[Name withheld], I appreciate your comment, particularly about the Gospel of Luke. I 100% agree with this much: Mary’s comments seem strange and unlikely if she already had a sexual encounter.
Please consider 4 reasons why I think you are under-interpreting [Bruce] McConkie’s remarks:
1. The strength of McConkie’s comparison between the way men are begotten of mortal fathers. “Christ was begotten by an Immortal Father in the same way that mortal men are begotten by mortal fathers.” (Mormon Doctrine, 1979, pages 546-47)
2. Later in the same book he writes that Jesus “was begotten, conceived and born in the normal and natural course of events.” (1966, p. 742) It seems unlikely that McConkie would have viewed non-standard and abnormal ways of insemination in ~1966 as “the normal and natural course of events.”
3. He elsewhere connects this with his particular, reconfigured definition of “virgin.” While you and I agree that “virgin” speaks to the absence of relations / physical union altogether, McConkie seems to have thought of it in terms of the absence of relations with a particular kind of human (a mortal human). See Mormon Doctrine, 1979, pp 546-47; The Promised Messiah: The First Coming of Christ, p. 466; Doctrinal New Testament Commentary, vol. 1, p. 82.
4. McConkie’s remarks are consistent with remarks by other LDS leaders, who argue that “according to the flesh, [Heavenly Father and Mary] have been associated together in the capacity of Husband and Wife.” (“The Seer”, pp. 158-9; cf. B. H. Roberts, “Defense of the Faith and the Saints”, vol 2, p. 270). Apostle Melvin J. Ballard on this same topic argues that the same “creative power and function” that carnal man uses as “a mere harp of pleasure”, God himself was able to use in a righteous way with Mary. (http://emp.byui.edu/marrottr/BegettingofJesusChrist.htm)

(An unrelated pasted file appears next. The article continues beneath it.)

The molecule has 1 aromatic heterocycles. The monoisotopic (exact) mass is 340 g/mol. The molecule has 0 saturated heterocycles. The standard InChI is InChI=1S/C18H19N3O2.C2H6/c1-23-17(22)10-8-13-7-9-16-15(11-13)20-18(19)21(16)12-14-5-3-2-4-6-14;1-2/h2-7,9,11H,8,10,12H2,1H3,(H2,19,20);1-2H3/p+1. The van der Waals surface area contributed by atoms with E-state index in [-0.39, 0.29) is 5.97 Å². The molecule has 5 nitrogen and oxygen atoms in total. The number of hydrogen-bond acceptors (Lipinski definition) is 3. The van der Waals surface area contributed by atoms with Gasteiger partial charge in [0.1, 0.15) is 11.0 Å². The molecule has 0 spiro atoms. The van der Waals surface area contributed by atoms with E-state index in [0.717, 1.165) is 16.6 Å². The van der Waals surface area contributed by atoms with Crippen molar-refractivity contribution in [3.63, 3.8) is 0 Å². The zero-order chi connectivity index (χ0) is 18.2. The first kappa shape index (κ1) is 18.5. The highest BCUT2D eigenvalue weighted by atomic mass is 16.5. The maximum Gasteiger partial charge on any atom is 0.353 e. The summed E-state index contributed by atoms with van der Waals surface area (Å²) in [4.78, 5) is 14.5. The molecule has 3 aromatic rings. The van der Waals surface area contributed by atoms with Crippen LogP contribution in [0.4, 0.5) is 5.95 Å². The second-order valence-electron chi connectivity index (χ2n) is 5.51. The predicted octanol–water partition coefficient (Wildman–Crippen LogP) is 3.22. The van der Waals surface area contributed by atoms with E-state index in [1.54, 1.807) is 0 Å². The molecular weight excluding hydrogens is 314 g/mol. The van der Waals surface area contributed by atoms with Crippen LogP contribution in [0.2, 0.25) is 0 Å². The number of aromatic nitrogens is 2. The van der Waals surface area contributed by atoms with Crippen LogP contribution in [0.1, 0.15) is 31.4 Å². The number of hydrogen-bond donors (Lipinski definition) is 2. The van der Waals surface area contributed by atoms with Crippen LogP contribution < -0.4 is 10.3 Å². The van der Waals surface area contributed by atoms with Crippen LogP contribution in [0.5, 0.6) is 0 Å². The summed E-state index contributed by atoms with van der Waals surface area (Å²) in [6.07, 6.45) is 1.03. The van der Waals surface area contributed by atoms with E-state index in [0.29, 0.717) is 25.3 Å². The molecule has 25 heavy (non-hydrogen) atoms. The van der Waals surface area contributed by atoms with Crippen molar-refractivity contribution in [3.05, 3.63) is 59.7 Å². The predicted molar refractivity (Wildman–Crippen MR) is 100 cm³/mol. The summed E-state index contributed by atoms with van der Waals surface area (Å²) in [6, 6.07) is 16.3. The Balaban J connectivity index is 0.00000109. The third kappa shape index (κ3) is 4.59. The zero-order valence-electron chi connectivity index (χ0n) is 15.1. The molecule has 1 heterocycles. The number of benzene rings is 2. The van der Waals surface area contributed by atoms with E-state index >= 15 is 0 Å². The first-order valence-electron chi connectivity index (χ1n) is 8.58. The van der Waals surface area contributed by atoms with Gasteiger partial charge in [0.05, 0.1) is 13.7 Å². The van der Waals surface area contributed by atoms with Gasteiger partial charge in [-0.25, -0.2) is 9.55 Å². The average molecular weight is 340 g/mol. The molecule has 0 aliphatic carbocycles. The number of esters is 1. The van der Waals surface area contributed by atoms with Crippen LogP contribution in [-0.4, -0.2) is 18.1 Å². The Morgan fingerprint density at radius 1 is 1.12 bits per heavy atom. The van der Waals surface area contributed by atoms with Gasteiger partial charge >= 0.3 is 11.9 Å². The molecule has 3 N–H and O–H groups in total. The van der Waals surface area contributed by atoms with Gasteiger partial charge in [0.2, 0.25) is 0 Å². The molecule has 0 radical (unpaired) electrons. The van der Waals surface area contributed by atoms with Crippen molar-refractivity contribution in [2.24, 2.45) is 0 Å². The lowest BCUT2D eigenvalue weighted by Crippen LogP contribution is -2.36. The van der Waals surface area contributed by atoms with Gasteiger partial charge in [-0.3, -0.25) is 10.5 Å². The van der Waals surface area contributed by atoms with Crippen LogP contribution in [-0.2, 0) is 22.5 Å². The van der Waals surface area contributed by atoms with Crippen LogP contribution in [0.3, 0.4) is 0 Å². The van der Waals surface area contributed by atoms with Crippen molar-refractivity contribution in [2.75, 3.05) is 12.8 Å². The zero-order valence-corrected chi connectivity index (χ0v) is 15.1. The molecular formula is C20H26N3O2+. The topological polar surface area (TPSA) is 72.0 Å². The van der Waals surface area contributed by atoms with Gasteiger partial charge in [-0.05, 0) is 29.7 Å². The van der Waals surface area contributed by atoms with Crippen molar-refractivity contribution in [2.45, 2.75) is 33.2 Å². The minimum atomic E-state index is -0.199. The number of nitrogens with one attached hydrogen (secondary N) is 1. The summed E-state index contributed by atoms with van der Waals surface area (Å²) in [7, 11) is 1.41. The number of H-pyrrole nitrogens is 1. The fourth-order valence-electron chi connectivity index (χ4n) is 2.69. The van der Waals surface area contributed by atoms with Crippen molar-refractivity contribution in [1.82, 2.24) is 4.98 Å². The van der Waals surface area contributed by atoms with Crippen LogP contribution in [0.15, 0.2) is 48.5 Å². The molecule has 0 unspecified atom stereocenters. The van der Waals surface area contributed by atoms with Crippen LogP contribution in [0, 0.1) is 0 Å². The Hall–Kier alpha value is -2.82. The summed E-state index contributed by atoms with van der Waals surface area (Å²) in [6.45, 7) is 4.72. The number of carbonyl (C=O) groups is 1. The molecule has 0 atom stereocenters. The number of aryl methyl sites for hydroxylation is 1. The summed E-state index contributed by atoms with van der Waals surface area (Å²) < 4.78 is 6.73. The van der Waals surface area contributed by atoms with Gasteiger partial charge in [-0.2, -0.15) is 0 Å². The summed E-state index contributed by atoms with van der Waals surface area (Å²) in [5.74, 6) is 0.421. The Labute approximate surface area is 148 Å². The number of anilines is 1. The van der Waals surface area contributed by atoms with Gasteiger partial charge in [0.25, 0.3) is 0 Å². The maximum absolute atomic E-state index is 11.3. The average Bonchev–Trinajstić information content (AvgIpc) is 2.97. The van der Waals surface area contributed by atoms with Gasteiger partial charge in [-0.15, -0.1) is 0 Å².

In the last part of your comment, you argue,
“Even if there was actual sex [between God and Mary], if Mary was completely unaware that anything had happened, certainly we’d call her a virgin anyway. You wouldn’t call a date rape victim unchaste.”
I have talked to many Mormons about this issue, but I have never heard this argument before. I am at a loss for words.
Before I read your comment and in light of the conversation, I went upstairs to find my copy of LDS author Bruce E. Dana’s book, Mary, Mother of Jesus (2001), which I purchased at a BYU Bookstore (next to Cougareat) a few(?) years ago. Chapters 11-14 (pp 47-62) argue that the Father, who has a resurrected, glorified body, associated in the capacity of husband with Mary in a natural course of events. Also, that she was empowered to physically withstand his presence by the Holy Ghost, and did so without shame, coercion, or hesitancy. Perhaps you will at least find it useful to see how LDS authors like Bruce Dana deal with the evidence and make sense of it.
I believe in the more traditional idea of the virgin birth — there was zero male participation or physical contact or DNA contribution needed. Much like Genesis 1, it was an act of creation requiring no physical contact or sexual union, accomplished by the effortless, omnipotent word of God. The significance of the virgin birth is that God, who is entirely a different species than us, condescended in love to become one of us. The Word became flesh — beautiful and awesome.